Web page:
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Santa Anita reopens main track for training, announces new safety protocols

The main track will remain closed for racing, however, as the investigation into the death of 21 horses in the past three months continue.
Image: Santa Anita Park
Santa Anita Park, in Arcadia, Calif., has been closed for racing since March 5.Jae C. Hong / AP

Clouded by the deaths of 21 horses in the past three months, Santa Anita Park will reopen its main track Monday for “limited training” and announced new protocols meant to curb the spike in fatalities.

Shut down since March 5, “Santa Anita’s main track will remain closed for live racing until outside experts let us know that it is safe to resume racing,” Tim Ritvo, chief operating officer of The Stronach Group, which owns the track, said in a statement.

The track canceled its biggest event of the year — the Santa Anita Handicap, which has a $600,000 purse, this past Saturday — as officials worked to figure out the cause of the deaths.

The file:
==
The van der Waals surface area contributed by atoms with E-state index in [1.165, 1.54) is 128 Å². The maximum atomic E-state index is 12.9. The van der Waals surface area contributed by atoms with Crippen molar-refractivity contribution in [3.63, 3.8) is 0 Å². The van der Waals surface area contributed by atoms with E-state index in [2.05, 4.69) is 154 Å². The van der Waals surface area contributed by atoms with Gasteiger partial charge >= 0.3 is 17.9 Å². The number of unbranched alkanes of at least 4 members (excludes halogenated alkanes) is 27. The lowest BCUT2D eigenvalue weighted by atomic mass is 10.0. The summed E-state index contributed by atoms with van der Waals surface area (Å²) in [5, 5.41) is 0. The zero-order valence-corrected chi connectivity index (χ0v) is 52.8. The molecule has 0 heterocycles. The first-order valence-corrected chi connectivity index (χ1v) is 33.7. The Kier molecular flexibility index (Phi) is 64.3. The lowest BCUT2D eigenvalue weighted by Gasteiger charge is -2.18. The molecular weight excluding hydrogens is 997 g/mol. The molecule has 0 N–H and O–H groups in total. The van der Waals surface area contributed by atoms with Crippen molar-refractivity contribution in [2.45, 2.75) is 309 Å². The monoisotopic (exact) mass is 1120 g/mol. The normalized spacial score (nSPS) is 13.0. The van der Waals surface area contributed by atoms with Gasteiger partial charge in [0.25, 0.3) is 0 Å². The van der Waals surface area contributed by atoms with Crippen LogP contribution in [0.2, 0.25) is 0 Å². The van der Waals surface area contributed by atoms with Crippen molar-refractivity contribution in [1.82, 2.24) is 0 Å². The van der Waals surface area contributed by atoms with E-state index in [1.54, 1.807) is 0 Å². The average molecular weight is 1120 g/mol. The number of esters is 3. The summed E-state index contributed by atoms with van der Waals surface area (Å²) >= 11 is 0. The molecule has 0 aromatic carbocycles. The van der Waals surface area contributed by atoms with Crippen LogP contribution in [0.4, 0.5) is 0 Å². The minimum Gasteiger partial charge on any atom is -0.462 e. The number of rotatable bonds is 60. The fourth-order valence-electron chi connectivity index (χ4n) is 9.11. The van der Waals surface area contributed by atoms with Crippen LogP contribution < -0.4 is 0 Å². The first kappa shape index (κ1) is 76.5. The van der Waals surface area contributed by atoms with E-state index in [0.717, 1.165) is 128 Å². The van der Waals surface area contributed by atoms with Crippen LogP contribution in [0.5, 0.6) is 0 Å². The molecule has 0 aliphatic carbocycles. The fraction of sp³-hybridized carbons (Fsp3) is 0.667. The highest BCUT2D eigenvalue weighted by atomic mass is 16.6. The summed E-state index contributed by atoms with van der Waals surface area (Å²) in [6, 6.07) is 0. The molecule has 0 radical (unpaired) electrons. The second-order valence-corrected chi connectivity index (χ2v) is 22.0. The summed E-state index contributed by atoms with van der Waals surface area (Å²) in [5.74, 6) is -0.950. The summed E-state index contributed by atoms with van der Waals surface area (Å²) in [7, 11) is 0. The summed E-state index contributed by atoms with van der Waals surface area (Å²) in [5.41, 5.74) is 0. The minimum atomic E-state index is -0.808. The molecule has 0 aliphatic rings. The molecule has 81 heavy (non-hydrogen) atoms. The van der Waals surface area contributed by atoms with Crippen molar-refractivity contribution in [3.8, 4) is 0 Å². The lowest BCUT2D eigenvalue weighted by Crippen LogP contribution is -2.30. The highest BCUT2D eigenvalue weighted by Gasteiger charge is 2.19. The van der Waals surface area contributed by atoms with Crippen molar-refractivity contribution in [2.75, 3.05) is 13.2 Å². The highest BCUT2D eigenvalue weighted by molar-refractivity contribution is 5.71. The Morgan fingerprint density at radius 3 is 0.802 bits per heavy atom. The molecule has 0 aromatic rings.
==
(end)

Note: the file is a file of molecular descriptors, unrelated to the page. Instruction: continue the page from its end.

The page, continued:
Ritvo announced that an “equine welfare position” had been created for a veterinarian to oversee the well-being of horses and to work on their team that responds to horse injuries. The track has also hired more veterinarians to watch training and keep on eye on the horses' health.

Image: Santa Anita Park
A horse stands idle in a barn at Santa Anita Park in Arcadia, Calif., on March 7, 2019.Beth Harris / AP

Additionally, as animal rights activists claim horses are over-medicated and not given enough time to heal from injuries, Santa Anita announced a new “house rule” that requires “complete transparency of veterinary records to provide a full medical history” of each horse.

The changes come as Santa Anita, and the industry as a whole, faced questions about whether the sport is safe for horses.

The animal rights group PETA called for the track to be shuttered amid the deaths, and said in a statement that the new protocols are "a step in the right direction," but "don't go far enough."

PETA, for People for the Ethical Treatment of Animals, wants to see stronger regulations on medicating horses and more oversight into animal treatment.

"These animals aren't machines to be driven mercilessly," the group said.

Ritvo said Santa Anita "can't overemphasize" that the health and safety of their horses, jockeys and exercise riders is their “top priority.”